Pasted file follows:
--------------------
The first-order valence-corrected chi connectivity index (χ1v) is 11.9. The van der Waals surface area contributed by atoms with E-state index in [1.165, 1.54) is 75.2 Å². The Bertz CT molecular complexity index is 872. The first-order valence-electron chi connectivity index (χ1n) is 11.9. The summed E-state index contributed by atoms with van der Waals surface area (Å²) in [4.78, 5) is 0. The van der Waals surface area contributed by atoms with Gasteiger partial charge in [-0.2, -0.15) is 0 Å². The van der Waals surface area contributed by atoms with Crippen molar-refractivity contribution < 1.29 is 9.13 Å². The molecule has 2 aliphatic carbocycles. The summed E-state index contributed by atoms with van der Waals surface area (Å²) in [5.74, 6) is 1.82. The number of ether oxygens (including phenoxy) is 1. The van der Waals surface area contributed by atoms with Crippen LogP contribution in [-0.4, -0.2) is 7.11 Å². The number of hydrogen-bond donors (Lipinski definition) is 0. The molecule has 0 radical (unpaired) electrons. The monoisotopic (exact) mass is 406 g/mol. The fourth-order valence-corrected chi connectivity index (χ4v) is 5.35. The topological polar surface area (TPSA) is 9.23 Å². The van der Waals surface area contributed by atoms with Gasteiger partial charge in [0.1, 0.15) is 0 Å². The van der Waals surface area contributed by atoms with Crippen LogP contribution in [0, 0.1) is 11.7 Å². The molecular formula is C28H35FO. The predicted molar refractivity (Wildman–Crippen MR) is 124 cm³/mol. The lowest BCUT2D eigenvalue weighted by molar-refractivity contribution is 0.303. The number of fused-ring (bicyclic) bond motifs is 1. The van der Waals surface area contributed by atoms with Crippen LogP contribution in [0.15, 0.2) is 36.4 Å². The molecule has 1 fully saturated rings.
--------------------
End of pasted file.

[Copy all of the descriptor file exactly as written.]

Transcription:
The first-order valence-corrected chi connectivity index (χ1v) is 11.9. The van der Waals surface area contributed by atoms with E-state index in [1.165, 1.54) is 75.2 Å². The Bertz CT molecular complexity index is 872. The first-order valence-electron chi connectivity index (χ1n) is 11.9. The summed E-state index contributed by atoms with van der Waals surface area (Å²) in [4.78, 5) is 0. The van der Waals surface area contributed by atoms with Gasteiger partial charge in [-0.2, -0.15) is 0 Å². The van der Waals surface area contributed by atoms with Crippen molar-refractivity contribution < 1.29 is 9.13 Å². The molecule has 2 aliphatic carbocycles. The summed E-state index contributed by atoms with van der Waals surface area (Å²) in [5.74, 6) is 1.82. The number of ether oxygens (including phenoxy) is 1. The van der Waals surface area contributed by atoms with Crippen LogP contribution in [-0.4, -0.2) is 7.11 Å². The number of hydrogen-bond donors (Lipinski definition) is 0. The molecule has 0 radical (unpaired) electrons. The monoisotopic (exact) mass is 406 g/mol. The fourth-order valence-corrected chi connectivity index (χ4v) is 5.35. The topological polar surface area (TPSA) is 9.23 Å². The van der Waals surface area contributed by atoms with Gasteiger partial charge in [0.1, 0.15) is 0 Å². The van der Waals surface area contributed by atoms with Crippen LogP contribution in [0, 0.1) is 11.7 Å². The molecular formula is C28H35FO. The predicted molar refractivity (Wildman–Crippen MR) is 124 cm³/mol. The lowest BCUT2D eigenvalue weighted by molar-refractivity contribution is 0.303. The number of fused-ring (bicyclic) bond motifs is 1. The van der Waals surface area contributed by atoms with Crippen LogP contribution in [0.15, 0.2) is 36.4 Å². The molecule has 1 fully saturated rings.